Your personal Wikipedia: 9 free apps and services that help you remember

Storing your knowledge, boosting your memory, and creating your own wiki are a little easier with the help of these services

By Erez Zukerman, PC World |  Internet, apps, computers

Just as Google is synonymous with "search," Wikipedia is synonymous with "knowledge." This global online encyclopedia proves that the wiki format works well for managing knowledge. You can make a wiki of your own, too. Of course, your wiki doesn't have to be all-encompassing; it can focus on one particular topic or project, or serve as an interactive journal.

On Wikispaces, you'll find a simple way to get started with a collaborative wiki. With this online service, you can quickly set up your own public wiki, pick a theme, tweak the settings, and invite collaborators. The free plan includes up to 2GB of data, more than enough for most projects. You can't make a free wiki private--which means anyone can read your wiki--but only the collaborators you invite can edit it.

Not all wikis must be collaborative--or even public, for that matter. TiddlyWiki is a tiny personal wiki that resides in a single HTML document, with a small, optional Java applet on the side. TiddlyWiki costs nothing, can live in a Dropbox folder or on a USB stick, and works with pretty much any modern browser. It's customizable, as well, and it even has optional plug-ins. Your wiki is divided into individual topics called "tiddlers," which are ideal for storing tidbits of knowledge.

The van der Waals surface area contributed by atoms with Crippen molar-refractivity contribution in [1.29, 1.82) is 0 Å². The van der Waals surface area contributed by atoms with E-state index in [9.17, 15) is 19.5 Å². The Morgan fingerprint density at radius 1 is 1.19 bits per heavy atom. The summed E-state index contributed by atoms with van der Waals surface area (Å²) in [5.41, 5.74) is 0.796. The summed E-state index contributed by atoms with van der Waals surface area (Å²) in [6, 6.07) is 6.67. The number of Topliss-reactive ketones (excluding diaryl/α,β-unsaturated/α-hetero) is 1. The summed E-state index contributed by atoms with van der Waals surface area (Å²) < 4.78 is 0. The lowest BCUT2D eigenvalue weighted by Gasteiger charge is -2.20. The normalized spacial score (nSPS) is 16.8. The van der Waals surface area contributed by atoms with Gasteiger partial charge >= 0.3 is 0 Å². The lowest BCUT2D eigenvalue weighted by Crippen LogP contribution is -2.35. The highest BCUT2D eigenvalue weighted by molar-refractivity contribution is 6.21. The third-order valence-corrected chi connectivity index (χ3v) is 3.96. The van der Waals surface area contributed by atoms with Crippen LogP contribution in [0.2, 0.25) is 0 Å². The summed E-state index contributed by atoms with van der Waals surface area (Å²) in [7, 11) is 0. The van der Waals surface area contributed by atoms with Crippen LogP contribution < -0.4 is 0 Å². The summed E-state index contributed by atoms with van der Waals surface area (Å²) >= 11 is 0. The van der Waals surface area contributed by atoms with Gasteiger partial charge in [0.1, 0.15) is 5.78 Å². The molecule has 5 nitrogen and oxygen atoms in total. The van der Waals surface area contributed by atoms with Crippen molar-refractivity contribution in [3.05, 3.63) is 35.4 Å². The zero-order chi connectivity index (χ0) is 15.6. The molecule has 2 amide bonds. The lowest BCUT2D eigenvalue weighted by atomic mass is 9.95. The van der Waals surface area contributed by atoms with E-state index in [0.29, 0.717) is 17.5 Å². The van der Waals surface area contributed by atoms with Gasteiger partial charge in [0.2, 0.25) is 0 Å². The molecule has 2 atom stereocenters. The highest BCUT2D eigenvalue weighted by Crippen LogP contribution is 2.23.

Desktop-Based Wiki Applications

Wikis aren't limited to the Web, either. Desktop wikis are full-fledged applications that offer easy-to-use text formatting and quick linking, but can be fast and nimble, not to mention private.

One well-known personal wiki is Tomboy, from the open-source GNOME project. Tomboy does everything it can to stay out of your way and just let you write: It automatically saves notes, and it makes links to existing topics magically appear. If only its installation routine were as magical--on Windows, Tomboy requires you to install the GTK# runtime before you can use it. On the plus side, it works on Linux (the OS it was meant for), as well as on Mac OS X. And Tomboy is unique in that each note resides in its own window.

A more conventional-looking wiki, Zim is also cross-platform (Windows and Linux), but it uses a single-document interface with a topic tree on the side. Although it is easier to install than Tomboy, it doesn't always offer instant results: Sometimes you need to reload the page before links start working.


Originally published on PC World |  Click here to read the original story.
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